and up the baltimore/washington parkway called the national security agency where he had a long and illustrious career, and i've already alluded a bit to that as well. i've always considered general hayden an intelligence officer who wore a military uniform which i think is important in understanding his character and insight and why i think he's made an important impact on the intelligence discussion. he'll lead off with certain topics that we fed them earlier on to stimulate their thoughts on reflecting on their career, and then we'll follow with mr. woolsey and mr. goss. general hayden? [applause] .. but, that linkage between the intelligence person and the executive and then i will spend most of my time on that. but then i would like to talk a little bit about the relationship with congress. since we have a former member here in porter, i think he can illuminate far better than i. let me start with the relationship between the intelligence person and the decisionmaker. all right? the examples i will kind of use is the intelligence person at the national level and the decisio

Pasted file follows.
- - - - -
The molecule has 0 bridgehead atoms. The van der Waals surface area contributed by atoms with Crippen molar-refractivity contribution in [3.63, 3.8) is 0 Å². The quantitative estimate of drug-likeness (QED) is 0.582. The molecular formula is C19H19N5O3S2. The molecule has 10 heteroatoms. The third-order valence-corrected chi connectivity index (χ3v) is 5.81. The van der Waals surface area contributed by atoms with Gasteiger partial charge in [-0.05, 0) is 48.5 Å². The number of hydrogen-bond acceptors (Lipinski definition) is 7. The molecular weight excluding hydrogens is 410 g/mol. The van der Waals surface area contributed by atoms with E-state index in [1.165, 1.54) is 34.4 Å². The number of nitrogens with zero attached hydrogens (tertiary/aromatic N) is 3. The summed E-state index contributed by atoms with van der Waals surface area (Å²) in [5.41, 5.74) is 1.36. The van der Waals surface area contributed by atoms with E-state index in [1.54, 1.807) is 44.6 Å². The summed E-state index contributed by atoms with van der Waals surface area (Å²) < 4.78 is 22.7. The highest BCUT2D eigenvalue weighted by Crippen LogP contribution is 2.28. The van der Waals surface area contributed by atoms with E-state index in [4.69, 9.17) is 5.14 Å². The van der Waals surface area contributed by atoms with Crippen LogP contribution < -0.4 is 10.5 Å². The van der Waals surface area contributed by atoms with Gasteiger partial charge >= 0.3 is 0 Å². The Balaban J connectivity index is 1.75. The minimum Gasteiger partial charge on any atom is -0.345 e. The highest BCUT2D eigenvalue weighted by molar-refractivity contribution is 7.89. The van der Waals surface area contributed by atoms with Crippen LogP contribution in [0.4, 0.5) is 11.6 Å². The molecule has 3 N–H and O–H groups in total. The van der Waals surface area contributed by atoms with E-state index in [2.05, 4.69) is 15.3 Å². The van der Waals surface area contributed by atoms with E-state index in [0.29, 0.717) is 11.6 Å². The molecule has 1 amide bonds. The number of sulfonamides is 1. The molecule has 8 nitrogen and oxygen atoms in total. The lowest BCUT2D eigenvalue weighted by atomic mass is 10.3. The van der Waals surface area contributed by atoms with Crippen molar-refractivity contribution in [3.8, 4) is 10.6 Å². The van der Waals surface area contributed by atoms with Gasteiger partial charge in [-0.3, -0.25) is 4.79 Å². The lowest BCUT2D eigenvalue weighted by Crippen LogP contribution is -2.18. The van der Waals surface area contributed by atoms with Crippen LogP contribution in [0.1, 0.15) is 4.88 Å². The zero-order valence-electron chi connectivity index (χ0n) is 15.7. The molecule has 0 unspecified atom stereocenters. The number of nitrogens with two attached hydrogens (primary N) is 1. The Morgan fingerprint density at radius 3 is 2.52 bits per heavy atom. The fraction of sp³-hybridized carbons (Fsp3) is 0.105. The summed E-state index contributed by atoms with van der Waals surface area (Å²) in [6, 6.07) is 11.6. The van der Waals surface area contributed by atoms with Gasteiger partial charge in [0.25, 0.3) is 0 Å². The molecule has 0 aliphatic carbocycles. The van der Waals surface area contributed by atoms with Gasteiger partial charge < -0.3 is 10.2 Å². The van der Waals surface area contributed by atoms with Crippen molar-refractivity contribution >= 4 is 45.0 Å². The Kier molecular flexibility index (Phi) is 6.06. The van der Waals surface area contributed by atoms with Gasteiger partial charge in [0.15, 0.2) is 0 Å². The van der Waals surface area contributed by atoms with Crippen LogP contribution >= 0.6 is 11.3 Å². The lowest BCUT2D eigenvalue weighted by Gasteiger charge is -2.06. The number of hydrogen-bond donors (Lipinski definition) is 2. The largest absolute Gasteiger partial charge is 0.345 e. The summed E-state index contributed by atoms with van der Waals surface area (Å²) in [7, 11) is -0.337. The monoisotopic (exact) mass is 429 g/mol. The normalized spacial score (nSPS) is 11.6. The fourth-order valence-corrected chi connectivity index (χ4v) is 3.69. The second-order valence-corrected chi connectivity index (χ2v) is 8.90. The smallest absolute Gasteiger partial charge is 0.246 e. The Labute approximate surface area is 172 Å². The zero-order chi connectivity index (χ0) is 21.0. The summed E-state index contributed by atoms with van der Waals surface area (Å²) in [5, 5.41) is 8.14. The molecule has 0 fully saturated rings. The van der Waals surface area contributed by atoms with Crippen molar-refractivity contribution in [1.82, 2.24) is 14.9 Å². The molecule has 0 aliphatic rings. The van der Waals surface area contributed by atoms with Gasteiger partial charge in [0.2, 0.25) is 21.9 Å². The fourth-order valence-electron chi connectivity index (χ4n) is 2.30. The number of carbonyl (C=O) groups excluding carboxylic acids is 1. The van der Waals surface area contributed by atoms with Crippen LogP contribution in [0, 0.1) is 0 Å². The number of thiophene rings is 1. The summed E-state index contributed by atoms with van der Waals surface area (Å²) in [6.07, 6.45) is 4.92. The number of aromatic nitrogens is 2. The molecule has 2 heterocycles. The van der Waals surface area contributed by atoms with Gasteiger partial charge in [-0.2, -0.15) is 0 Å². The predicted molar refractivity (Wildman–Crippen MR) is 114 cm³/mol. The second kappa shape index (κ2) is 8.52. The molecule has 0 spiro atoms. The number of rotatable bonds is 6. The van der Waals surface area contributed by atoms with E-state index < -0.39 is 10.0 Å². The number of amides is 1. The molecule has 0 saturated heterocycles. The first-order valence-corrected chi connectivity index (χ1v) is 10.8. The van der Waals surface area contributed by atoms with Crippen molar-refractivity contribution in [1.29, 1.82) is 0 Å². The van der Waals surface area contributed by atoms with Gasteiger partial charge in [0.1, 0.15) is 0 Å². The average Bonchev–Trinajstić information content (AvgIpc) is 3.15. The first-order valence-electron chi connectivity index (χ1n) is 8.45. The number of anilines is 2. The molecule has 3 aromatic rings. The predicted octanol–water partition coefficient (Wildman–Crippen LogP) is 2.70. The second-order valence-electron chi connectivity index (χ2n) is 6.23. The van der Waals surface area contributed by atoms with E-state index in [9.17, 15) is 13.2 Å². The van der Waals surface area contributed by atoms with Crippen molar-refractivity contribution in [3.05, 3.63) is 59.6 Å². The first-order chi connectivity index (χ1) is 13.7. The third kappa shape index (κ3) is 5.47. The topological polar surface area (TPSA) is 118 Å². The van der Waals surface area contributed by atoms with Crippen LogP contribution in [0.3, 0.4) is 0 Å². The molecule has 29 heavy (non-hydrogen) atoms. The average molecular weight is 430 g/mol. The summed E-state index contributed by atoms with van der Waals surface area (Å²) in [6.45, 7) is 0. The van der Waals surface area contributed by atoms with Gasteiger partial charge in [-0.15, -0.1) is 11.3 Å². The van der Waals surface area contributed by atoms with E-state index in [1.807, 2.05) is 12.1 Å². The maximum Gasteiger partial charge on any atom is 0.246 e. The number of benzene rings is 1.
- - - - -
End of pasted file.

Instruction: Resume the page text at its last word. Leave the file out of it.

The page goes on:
. >> host: john in baltimore, you are on with -- professor john lewis gaddis. >> caller: i have a question. as a high school instructor i was interested in exporting what you discussed with your reliance on the classics and the new curriculum you have been doing and being your opinion i was wondering which classics do you think could be used to best in for u.s. foreign policy regarding the situation in israel. >> guest: the problem with influencing u.s. foreign policy is policymakers don't read classical works. nobody in government has the time. henry kissinger famously said years ago that policymakers bring into the job the intellectual capital accumulated before they took the job and they draw down on it and that means what they learned in school. our program at yale is not a program of trying to influence current policy in any regard. we are not a think tank or anything like that. we are trying to think about what kinds of books you want the leaders of the country who may not be the leaders of the country for another 30 years what books would you want them to read and that was how we th